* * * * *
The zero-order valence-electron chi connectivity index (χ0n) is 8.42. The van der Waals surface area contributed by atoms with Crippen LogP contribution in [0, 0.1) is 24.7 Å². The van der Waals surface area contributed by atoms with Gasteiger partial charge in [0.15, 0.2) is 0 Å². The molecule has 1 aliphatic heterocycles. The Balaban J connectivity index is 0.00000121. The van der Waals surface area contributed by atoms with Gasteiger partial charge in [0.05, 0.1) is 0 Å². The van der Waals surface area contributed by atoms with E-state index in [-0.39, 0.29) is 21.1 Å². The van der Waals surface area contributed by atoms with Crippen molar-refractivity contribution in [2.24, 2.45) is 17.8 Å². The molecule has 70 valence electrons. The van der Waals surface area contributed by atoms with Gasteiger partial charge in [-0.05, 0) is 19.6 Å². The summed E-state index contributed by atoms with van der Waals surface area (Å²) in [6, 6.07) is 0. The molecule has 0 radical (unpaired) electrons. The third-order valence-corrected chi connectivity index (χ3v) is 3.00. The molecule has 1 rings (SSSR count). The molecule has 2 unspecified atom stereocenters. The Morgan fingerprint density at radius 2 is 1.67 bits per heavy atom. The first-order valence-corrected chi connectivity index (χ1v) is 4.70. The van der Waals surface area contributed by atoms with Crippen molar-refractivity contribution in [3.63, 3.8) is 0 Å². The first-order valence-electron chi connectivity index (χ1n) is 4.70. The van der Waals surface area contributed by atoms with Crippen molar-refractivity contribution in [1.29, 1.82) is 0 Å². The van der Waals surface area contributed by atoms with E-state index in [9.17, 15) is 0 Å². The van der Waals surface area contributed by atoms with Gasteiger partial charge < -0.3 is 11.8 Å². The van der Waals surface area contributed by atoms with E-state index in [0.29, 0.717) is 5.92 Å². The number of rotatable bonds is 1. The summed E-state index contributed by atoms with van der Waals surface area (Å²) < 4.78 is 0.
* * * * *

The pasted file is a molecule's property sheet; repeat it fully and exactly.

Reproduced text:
The zero-order valence-electron chi connectivity index (χ0n) is 8.42. The van der Waals surface area contributed by atoms with Crippen LogP contribution in [0, 0.1) is 24.7 Å². The van der Waals surface area contributed by atoms with Gasteiger partial charge in [0.15, 0.2) is 0 Å². The molecule has 1 aliphatic heterocycles. The Balaban J connectivity index is 0.00000121. The van der Waals surface area contributed by atoms with Gasteiger partial charge in [0.05, 0.1) is 0 Å². The van der Waals surface area contributed by atoms with E-state index in [-0.39, 0.29) is 21.1 Å². The van der Waals surface area contributed by atoms with Crippen molar-refractivity contribution in [2.24, 2.45) is 17.8 Å². The molecule has 70 valence electrons. The van der Waals surface area contributed by atoms with Gasteiger partial charge in [-0.05, 0) is 19.6 Å². The summed E-state index contributed by atoms with van der Waals surface area (Å²) in [6, 6.07) is 0. The molecule has 0 radical (unpaired) electrons. The third-order valence-corrected chi connectivity index (χ3v) is 3.00. The molecule has 1 rings (SSSR count). The molecule has 2 unspecified atom stereocenters. The Morgan fingerprint density at radius 2 is 1.67 bits per heavy atom. The first-order valence-corrected chi connectivity index (χ1v) is 4.70. The van der Waals surface area contributed by atoms with Crippen molar-refractivity contribution in [3.63, 3.8) is 0 Å². The first-order valence-electron chi connectivity index (χ1n) is 4.70. The van der Waals surface area contributed by atoms with Crippen molar-refractivity contribution in [1.29, 1.82) is 0 Å². The van der Waals surface area contributed by atoms with E-state index in [9.17, 15) is 0 Å². The van der Waals surface area contributed by atoms with Gasteiger partial charge < -0.3 is 11.8 Å². The van der Waals surface area contributed by atoms with E-state index in [0.29, 0.717) is 5.92 Å². The number of rotatable bonds is 1. The summed E-state index contributed by atoms with van der Waals surface area (Å²) < 4.78 is 0.